As neuroscience rapidly encroaches on the speculative territory once occupied solely by philosophy and religion, books like Joseph Ledoux’s Synaptic Self, which attempts the unenviable task of explaining the emergence of personality via our current understanding of how the brain works, are bound to multiply, as are the difficult ontological questions they raise about such deep-rooted concerns as the nature and endurance of the self.
Although those with a spiritual slant will surely find Synaptic Self ‘s argument (in line as it is with current thinking in neuroscience) for a purely physical underpinning to the apparent “endless variety” of conscious thought somewhat unnerving — the author’s dry dismantling of love into stimulus responses and activation of “the subcortical areas presumed to be involved in attachment” isn’t exactly high romance — the fact remains that “the self,” as Ledoux notes, is a fragile entity, held together by the spider web of memory and capable of being irrecoverably altered by physical processes (i.e., physical damage to the brain oftentimes results in drastic changes to the personality, as seen in Alzheimer’s patients, etc.) For most, such dramatic examples (of which many of us are intimately and painfully familiar) from everyday life would seem to solidify the notion of the self as something wholly material, and hence available to scientific description.
Taking this for granted, Synaptic Self concerns itself with finding the locus of that self, and Ledoux offers the synapses – the junctures between neurons which are involved in the storing and channeling of information – as the most probable suspects. In this view, nature and nurture work together in synaptic connections, which are both hardwired by genes and capable of being altered by experience, to form the basis of an individual’s personality. It is, in other words, our genetic predisposition to certain behaviors, combined with learning and experience (expressed in the novel alteration of synapses) that make us detectably different from, while fundamentally the same as, our fellow humans. Memory, the imperfect rebuilding of past experiences by the present mind, then becomes the connecting tissue which holds the personality together as a cohesive whole over the course of a lifetime.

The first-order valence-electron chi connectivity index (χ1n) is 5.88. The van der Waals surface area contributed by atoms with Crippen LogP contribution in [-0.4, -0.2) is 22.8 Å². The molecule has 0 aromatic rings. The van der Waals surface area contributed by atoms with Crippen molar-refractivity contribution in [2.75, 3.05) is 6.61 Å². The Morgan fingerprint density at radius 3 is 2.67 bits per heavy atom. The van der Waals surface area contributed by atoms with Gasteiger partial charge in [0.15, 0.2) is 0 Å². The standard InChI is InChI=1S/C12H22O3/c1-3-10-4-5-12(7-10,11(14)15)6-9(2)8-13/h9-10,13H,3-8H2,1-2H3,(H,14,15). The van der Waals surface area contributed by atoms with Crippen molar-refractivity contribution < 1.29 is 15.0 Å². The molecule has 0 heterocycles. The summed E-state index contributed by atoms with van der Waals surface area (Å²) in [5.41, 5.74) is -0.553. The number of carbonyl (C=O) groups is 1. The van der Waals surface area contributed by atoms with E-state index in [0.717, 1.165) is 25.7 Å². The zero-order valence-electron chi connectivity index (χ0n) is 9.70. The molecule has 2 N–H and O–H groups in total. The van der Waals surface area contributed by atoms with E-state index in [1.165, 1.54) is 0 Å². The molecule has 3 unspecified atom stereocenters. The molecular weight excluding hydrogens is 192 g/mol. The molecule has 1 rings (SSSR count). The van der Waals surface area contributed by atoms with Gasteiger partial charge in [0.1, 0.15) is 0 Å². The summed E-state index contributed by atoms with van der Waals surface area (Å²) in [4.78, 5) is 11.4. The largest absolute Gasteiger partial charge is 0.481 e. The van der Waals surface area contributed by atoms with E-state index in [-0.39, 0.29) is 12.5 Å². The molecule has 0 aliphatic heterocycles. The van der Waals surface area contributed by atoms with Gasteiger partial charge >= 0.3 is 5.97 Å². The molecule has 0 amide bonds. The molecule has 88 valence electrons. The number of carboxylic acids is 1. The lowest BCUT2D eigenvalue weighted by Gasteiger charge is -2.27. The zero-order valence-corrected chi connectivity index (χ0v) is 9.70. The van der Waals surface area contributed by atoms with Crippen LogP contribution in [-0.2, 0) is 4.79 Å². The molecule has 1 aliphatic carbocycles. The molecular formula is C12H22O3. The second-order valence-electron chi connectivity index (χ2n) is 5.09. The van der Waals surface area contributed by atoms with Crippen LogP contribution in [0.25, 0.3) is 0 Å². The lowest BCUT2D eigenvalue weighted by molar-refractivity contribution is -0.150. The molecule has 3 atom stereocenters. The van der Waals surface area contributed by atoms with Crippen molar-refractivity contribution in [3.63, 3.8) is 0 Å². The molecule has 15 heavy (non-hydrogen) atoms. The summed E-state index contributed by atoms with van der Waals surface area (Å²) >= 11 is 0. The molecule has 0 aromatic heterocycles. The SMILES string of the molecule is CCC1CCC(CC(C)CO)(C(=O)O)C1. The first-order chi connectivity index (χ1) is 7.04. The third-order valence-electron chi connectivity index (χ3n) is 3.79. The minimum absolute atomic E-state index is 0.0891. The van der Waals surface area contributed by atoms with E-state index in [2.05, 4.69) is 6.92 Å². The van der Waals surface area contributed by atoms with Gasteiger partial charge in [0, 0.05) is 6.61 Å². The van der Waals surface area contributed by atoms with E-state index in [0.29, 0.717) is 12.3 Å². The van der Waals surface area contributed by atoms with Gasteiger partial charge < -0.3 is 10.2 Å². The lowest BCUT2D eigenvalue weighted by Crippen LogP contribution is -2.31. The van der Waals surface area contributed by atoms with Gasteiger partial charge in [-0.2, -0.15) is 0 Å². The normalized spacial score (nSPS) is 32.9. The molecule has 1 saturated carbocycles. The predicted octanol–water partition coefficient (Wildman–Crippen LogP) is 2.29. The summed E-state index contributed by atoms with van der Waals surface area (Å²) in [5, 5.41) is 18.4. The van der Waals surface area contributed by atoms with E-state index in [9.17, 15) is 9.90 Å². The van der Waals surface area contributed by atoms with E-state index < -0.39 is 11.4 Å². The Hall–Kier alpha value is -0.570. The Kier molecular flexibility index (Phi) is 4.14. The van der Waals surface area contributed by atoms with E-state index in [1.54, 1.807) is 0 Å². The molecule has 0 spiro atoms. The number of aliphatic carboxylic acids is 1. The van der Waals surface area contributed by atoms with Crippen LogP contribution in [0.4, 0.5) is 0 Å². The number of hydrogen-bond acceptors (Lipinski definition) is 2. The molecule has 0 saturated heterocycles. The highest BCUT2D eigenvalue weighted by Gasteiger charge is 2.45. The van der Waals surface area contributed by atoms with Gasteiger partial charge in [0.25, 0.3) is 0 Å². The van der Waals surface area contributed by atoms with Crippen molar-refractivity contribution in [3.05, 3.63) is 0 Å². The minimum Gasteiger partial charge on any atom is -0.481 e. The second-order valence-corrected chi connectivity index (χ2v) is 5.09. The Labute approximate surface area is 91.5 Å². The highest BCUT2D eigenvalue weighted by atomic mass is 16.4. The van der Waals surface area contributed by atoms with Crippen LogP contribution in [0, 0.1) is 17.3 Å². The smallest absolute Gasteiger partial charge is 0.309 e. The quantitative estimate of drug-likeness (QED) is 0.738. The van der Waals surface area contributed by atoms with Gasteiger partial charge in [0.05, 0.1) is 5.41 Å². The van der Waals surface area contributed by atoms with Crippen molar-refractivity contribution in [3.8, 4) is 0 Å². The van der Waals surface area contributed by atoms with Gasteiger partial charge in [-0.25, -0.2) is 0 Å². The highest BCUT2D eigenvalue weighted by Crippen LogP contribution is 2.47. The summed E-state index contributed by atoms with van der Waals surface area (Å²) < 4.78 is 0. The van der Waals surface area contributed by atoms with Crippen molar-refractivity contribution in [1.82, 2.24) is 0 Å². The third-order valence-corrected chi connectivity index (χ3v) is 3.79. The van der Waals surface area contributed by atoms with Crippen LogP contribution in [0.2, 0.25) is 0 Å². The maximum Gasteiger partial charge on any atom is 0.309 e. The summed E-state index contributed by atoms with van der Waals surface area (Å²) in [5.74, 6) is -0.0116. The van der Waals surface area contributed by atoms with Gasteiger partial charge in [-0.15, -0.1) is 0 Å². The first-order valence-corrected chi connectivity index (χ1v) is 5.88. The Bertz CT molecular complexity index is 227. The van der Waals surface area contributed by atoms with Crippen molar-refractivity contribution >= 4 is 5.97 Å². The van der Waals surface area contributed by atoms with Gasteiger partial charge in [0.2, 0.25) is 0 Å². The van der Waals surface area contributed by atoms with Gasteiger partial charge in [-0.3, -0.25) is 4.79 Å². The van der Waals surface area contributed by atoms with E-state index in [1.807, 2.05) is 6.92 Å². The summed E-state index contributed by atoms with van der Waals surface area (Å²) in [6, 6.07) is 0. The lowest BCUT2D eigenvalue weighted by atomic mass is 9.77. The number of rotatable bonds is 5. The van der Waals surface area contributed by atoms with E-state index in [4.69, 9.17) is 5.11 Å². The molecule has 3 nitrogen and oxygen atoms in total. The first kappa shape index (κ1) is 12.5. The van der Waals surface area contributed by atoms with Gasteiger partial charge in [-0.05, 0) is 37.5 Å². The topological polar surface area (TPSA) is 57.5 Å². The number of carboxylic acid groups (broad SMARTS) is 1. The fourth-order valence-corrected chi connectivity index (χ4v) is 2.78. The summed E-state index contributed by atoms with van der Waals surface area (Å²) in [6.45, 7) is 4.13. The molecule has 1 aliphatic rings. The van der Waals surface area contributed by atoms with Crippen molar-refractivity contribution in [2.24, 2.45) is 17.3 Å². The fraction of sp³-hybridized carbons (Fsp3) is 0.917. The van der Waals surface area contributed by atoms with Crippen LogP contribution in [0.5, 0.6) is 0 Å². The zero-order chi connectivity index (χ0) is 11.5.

Though potentially intriguing, Ledoux’s attempt to describe the self as springing from synaptic interconnectivity comes across as at best unconvincing, with the narrative at times feeling oddly disconnected from its subject. The first and last of its eleven chapters, for instance, are the only ones that tackle the synapse/personality connection head-on. Given that, Synaptic Self functions better as a general introduction to current neuroscientific thinking on how personality is related to physical processes in the brain, though books like Pinker’s excellent (though somewhat dated) How the Mind Works accomplish this in a more readable way.
Synaptic Self frequently has the power to enthrall, especially when it manages to effectively relate its central thesis to the human condition (as in the chapter on mental illness) but this is unfortunately a rare occurrence in a book whose overarching ideas are often lost sight of in a fog of technical jargon that, while undoubtedly necessary, at times make for a dull read. This is a minor nitpick – a certain amount of disinterest sometimes has to be tolerated when learning new things, after all – but it may turn off casual readers or those without much background in neuroscience: ostensibly the book’s target audience.
Joseph Ledoux / Viking, Jan. 2002. (400 pages.)Buy This Book On Amazon